I recently heard about a distraught mother of an eight-year-old, whose daughter spent time in an eating disorder clinic. She was diagnosed with avoidant/restrictive food intake disorder (ARFID), which is often described as extreme picky eating.
After completing the program, her child showed no improvement and even developed more anxiety around eating. Minutes into the conversation, it was clear that this child most likely had undiagnosed pediatric feeding disorder (PFD). An effective assessment and treatment plan must address more than psychiatric and behavior therapy for any child who has been identified as having concerns with feeding.
As CEO of Feeding Matters, I hear these stories regularly.
In the two years since PFD became an official ICD diagnostic code, I’ve seen hundreds of families in the U.S. and around the globe become more informed and able to access better care for their children. Naming the issue that has many symptoms and requires a multidisciplinary approach has given families tremendous relief and support.
But, our work is far from over.
What happens when PFD is mistaken for an eating disorder
Children as young as one are being diagnosed with ARFID when they actually have PFD. In plain terms, this means children with a medical and multidisciplinary feeding disorder are instead diagnosed as having a psychiatric condition.
The actual cause of children’s limited intake or picky eating is sometimes overlooked. It’s nearly impossible to resolve a mental or behavioral eating issue without first looking into the other domains that contribute to eating function, including medical and feeding skills.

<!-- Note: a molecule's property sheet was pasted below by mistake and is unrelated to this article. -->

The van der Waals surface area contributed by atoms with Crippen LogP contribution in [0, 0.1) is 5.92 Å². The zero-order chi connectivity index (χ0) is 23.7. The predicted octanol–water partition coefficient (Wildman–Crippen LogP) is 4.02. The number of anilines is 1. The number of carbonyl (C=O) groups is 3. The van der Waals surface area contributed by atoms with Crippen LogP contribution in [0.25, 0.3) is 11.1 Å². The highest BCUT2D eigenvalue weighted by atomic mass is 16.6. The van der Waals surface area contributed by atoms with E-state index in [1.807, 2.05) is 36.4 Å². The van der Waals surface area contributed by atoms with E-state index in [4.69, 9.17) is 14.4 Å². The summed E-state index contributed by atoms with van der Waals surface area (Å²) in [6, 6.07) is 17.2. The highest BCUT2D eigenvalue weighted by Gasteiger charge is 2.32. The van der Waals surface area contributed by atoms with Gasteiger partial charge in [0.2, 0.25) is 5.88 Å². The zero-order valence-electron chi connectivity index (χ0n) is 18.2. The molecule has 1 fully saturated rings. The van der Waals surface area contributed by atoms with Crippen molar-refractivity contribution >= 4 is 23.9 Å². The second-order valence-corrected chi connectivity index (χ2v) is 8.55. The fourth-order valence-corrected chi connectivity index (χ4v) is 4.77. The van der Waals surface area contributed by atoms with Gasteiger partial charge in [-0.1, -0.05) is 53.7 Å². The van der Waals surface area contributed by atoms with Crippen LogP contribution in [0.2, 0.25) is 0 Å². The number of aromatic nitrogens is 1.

I’ve seen with my infant how eating is a learned behavior. My baby has a cow’s milk protein allergy and challenges with his suck and anatomy. Once we identified his issues, we switched formulas and found a better bottle for his anatomy. Even then, it still took a month for him to develop the necessary feeding skills to consume greater than one ounce per feeding. My child only had a feeding challenge, and was not diagnosed with PFD. Still, this shows how a holistic assessment and treatment plan that considers the interplay of the four domains of PFD allows for targeted interventions that match each child’s unique needs. With early identification and treatment of medical and feeding skill dysfunction, the hope is that the long term psychosocial impact can be reduced.
The longer feeding challenges go untreated, the greater the psycho-social impact. As children get older, psychological difficulties become the primary drive for feeding dysfunction and the problem evolves from a developmental one to a mental health condition.
Why PFD is often misdiagnosed as ARFID
ARFID is a mental health diagnosis for children who have the following:
- Significant weight loss (or failure to achieve expected weight gain or faltering growth)
- Marked interference with psychosocial functioning
- Nutritional risk or deficiency
- No coincident body image problems
- Disturbance is not due to a medical condition
PFD is a multidisciplinary diagnosis that includes feeding dysfunction in any one or several of four domains:
- Feeding skill